In the general 3D case, a least-squares solution can be found using one of the iterative approaches that take advantage of the fact that the projection matrix is sparse. Indeed, if bilinear interpolation is used, a row of [{\bf{P}}] will contain only about 4N nonzero elements (out of the total ~K2N). The main idea is that the matrix [{\bf{P}}] is not explicitly calculated or stored; instead, its elements are calculated repeatedly during iterations as needed. In the simultaneous iterative reconstruction technique (SIRT) we find the minimum of[L( {\bf{g}} ) = | {{\bf{Pg}} - {\bf{f}}} |^2\eqno(]by selecting the initial 3D structure [{\bf{g}}^0 ] (usually set to zero) and by iteratively updating its current approximation [{\bf{g}}^{i + 1} ] using the gradient of the objective function ([link] [\nabla L( {\bf{g}} )],[{\bf{g}}^{i + 1} = {\bf{g}}^i - \lambda ^i {\bf{P}}^T ( {{\bf{Pg}}^i - {\bf{f}}} ) = {\bf{g}}^i - \lambda ^i ( {{\bf{P}}^T {\bf{Pg}}^i - {\bf{P}}^T {\bf{f}}} ).\eqno(]Setting the relaxation parameter [\lambda ^i = \lambda = {\rm constant}] yields Richardson's algorithm (Gilbert, 1972[link]). In single-particle reconstruction applications convergence (i.e., a solution that is not dominated by the noise) is usually reached in ~100 iterations.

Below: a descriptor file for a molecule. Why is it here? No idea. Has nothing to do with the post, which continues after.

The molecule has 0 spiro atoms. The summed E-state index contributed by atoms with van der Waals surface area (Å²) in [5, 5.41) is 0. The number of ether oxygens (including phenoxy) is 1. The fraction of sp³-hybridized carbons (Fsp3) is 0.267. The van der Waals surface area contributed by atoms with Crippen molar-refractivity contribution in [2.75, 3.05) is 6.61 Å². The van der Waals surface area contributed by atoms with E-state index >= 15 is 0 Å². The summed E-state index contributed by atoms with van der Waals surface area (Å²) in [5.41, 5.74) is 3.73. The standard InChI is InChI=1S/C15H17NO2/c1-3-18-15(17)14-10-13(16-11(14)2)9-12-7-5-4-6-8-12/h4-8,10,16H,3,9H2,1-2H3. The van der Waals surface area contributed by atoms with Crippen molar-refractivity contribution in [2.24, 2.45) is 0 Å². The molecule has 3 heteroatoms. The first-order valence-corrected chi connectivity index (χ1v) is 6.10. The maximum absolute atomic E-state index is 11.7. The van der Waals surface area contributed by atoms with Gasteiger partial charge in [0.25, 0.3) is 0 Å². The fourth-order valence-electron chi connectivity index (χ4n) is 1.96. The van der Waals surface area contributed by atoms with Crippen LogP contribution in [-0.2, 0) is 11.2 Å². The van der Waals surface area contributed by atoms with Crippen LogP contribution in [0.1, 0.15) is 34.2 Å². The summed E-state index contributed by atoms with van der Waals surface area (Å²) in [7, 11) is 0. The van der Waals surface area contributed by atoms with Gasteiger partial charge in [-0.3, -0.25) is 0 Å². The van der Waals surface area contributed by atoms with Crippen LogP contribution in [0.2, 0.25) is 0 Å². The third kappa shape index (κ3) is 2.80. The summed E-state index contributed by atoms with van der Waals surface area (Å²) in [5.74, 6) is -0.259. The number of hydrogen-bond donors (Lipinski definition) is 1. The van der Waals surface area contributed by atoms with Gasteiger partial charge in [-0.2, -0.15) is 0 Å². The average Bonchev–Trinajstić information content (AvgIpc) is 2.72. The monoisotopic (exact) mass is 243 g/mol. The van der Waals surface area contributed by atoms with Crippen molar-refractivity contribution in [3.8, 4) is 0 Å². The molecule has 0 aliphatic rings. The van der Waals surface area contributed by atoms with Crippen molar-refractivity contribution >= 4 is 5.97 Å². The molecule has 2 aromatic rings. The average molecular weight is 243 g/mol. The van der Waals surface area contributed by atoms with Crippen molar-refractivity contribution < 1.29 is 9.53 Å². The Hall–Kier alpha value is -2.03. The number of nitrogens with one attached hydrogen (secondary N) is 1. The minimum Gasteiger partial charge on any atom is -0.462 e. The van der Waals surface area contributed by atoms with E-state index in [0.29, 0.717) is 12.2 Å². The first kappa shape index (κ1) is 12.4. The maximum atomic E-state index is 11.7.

SIRT is extensively used in single-particle reconstruction (Frank et al., 1996[link]) because it yields superior results over a wide range of experimental conditions (Penczek et al., 1992[link]) and, when presented with angular gaps in the distribution of projections, produces the least disturbing artifacts. Note that strictly speaking, filtered backprojection and direct Fourier inversion algorithms are not applicable to data that do not cover the Fourier space fully. In addition, SIRT offers considerable flexibility in EM applications. First, it is possible to accelerate the conver­gence by adjusting relaxation parameters: setting [\lambda ^i =] [ \arg \min \nolimits_{\lambda \ge 0} L( {g^i - \lambda \nabla L( {g^i } )} )] results in a steepest decent algorithm. Secondly, even faster convergence (in ~10 iterations) is achieved by solving ([link] using the conjugate-gradient method, but this requires addition of a regularizing term to ([link] in order to prevent excessive enhancement of noise. Such a term has the form [| {{\bf{Bg}}} |^2 ], where matrix B is a discrete approximation of a Laplacian or higher-order derivatives. Thirdly, it is possible to take into account the underfocus settings of the microscope by including the contrast transfer function (CTF) of the microscope in ([link] and by solving the problem for the structure g that in effect will be corrected for the CTF,[L( {\bf{g}} ) = ( {1 - \eta } )\textstyle\sum\limits_\kappa {| {{\bf{S}}_\kappa {\bf{P}}_\kappa {\bf{g}} - {\bf{f}}_\kappa } |^2 } + \eta | {{\bf{Bg}}} |^2 .\eqno(]Here we assumed that the projection data were grouped according to the defocus settings indexed by [\kappa ] and we introduced a Lagrange multiplier [\eta ] whose value determines the smooth­ness of the solution g (Zhu et al., 1997[link]). [{\bf{S}}_\kappa ] represents the space-invariant point-spread function of the microscope for the κth defocus group; thus [{\bf{S}}_\kappa ] has a block-Toeplitz structure (Biemond et al., 1990[link]) and [{\bf{S}}_\kappa = {\bf{S}}_\kappa ^T ]. If we assume that there is no astigmatism (which means that the point-spread function is rotationally invariant), [{\bf{S}}_\kappa ] can be either applied to the projection of the structure or to the 3D structure itself. With these assumptions, ([link] can be solved using the iterative scheme (Penczek et al., 1997[link])[\eqalignno{{\bf g}^{i + 1} &= {\bf g}^i - \lambda\big\{ ( 1 - \eta )\big[ \textstyle\sum\limits_\kappa ( {\bf S}_\kappa ^T {\bf P}_\kappa ^T {\bf P}_\kappa {\bf S}_\kappa {\bf g}^i ) - \textstyle\sum\limits_\kappa ( {\bf S}_\kappa ^T {\bf P}_\kappa ^T {\bf f}_\kappa ) \big] &\cr &\quad+ \eta {\bf B}^T {\bf Bg}^i \big\}.&(}]The second sum can be precalculated and stored as a 3D volume in the computer memory. Thus, the input projections have to be read only once and are never accessed again during the course of the iterations, which eliminates the need to store them in the memory [as is also the case in ([link]]. In addition, the product BTB is the 3D Laplacian, which can be applied efficiently without actually creating the matrix BTB. Finally, because of the large size of the matrix [{\bf{S}}_\kappa ] it is more convenient to apply it in Fourier space and to modify the Fourier transform of the volume instead of using matrix multiplication or real-space convolution. Algorithms ([link]–([link][link] are implemented in the SPIDER package (Frank et al., 1996[link]) and ([link] in the SPARX package (Hohn et al., 2007[link]).